Commentary: The brutal but deeply touching true story behind one of L.A.'s most celebrated chefs

LOS ANGELES, CA - August 3, 2022: Chef Keith Corbin ((Katrina Frederick/For The Times)
(Katrina Frederick / For The Times)

Keith Corbin’s “California Soul” is often brutal and tragic as it depicts life in Watts for Black people as they try to survive the mayhem of the drug economy. But his autobiography is much more about family than gangbanging, though drug dealing and prison time defined much of Corbin’s early life.

While his portrait of a world awash in drugs and guns is compelling, his writing about family — particularly his grandmother, who cooked for the entire neighborhood — is often deeply touching.

“She was like the food Pied Piper,” Corbin writes. “Folks from all over would smell my Granny’s cooking and conveniently wander by right when it was ready, so every night was like a big party. My Pa Pa and his friends would sit out on the porch drinking Thunderbird and Night Train, listening to music, and laughing and joking and telling stories from the ’60s as they shoveled down my Granny’s meals.”

Corbin’s grandmother helped inspire much of his second act, now unfolding as the chef and co-owner of Alta Adams, one of L.A.’s most celebrated restaurants.

His book tells the story of how he unexpectedly found a passion for cooking after growing up surrounded by tragedy and violence. Corbin will join the L.A. Times Book Club on Aug. 23 to discuss “California Soul.”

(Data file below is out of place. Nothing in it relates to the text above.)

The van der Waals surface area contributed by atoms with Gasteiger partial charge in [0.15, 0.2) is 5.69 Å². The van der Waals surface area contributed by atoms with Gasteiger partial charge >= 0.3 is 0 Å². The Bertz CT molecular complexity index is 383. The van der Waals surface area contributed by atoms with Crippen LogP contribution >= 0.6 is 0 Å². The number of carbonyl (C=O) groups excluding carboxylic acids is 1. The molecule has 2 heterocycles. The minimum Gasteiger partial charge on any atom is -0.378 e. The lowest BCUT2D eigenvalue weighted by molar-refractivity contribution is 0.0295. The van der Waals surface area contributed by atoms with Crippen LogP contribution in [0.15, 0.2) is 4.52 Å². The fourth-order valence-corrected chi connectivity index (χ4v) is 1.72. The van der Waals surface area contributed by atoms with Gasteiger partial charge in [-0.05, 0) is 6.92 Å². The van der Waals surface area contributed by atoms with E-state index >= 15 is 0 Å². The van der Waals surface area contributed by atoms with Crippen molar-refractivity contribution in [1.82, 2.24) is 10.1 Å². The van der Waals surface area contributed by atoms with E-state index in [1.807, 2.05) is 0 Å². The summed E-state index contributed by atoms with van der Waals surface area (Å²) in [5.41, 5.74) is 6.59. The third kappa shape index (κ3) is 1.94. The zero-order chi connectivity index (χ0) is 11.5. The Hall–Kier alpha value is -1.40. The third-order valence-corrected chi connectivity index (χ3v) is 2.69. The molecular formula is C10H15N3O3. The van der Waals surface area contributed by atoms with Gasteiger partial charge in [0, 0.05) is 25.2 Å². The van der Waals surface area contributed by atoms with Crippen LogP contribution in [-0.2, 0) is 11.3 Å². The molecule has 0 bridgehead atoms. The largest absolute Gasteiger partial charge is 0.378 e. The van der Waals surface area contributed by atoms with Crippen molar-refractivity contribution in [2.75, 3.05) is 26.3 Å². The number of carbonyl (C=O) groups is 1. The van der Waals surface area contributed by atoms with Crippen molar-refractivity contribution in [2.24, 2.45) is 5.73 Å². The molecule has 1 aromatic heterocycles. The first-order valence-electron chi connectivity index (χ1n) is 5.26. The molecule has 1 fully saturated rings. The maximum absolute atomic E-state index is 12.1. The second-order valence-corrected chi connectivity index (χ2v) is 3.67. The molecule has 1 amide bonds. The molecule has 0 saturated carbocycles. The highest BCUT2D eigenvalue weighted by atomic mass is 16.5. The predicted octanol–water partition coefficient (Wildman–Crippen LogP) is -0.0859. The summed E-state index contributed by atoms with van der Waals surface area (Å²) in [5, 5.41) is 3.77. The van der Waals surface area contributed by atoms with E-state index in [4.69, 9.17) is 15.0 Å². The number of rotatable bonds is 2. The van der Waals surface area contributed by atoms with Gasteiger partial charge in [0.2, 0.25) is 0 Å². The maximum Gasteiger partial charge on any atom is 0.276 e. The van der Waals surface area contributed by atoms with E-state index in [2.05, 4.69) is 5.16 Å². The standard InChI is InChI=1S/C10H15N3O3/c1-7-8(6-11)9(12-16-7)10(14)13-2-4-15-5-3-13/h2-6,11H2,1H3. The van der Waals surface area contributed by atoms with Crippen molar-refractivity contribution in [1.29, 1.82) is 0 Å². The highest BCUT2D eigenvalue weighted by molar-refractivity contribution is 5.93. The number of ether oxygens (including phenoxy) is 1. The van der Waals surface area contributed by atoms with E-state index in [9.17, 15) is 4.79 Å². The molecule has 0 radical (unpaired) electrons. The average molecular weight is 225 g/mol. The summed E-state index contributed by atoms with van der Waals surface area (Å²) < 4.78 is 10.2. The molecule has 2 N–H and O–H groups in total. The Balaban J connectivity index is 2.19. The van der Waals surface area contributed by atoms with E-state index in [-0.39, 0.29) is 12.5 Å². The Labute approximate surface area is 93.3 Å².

When I first met Keith Corbin, I saw a big man who’s obviously juggling many things at his restaurant in L.A.’s West Adams neighborhood. He’s grilling meats while making decisions about future construction at the restaurant, then jumping into an intense discussion about which wines from vintners of color to purchase.

In the middle of all that, he shifts gears to mention a dean of students at Locke High School in South L.A. who potentially saved his life by not admitting him. Some gangbangers there who had killed Corbin’s relative were plotting to kill him too.

He talks about the memory as though it’s an afterthought and not worth much discussion, but it’s like that with him. He survived and prospered in a dangerous world, and that is a difficult trick to pull off.

Two men sit in a restaurant booth smiling and talking
Chefs Keith Corbin, left, and Daniel Patterson at Alta Adams in 2018. (Myung J. Chun / Los Angeles Times)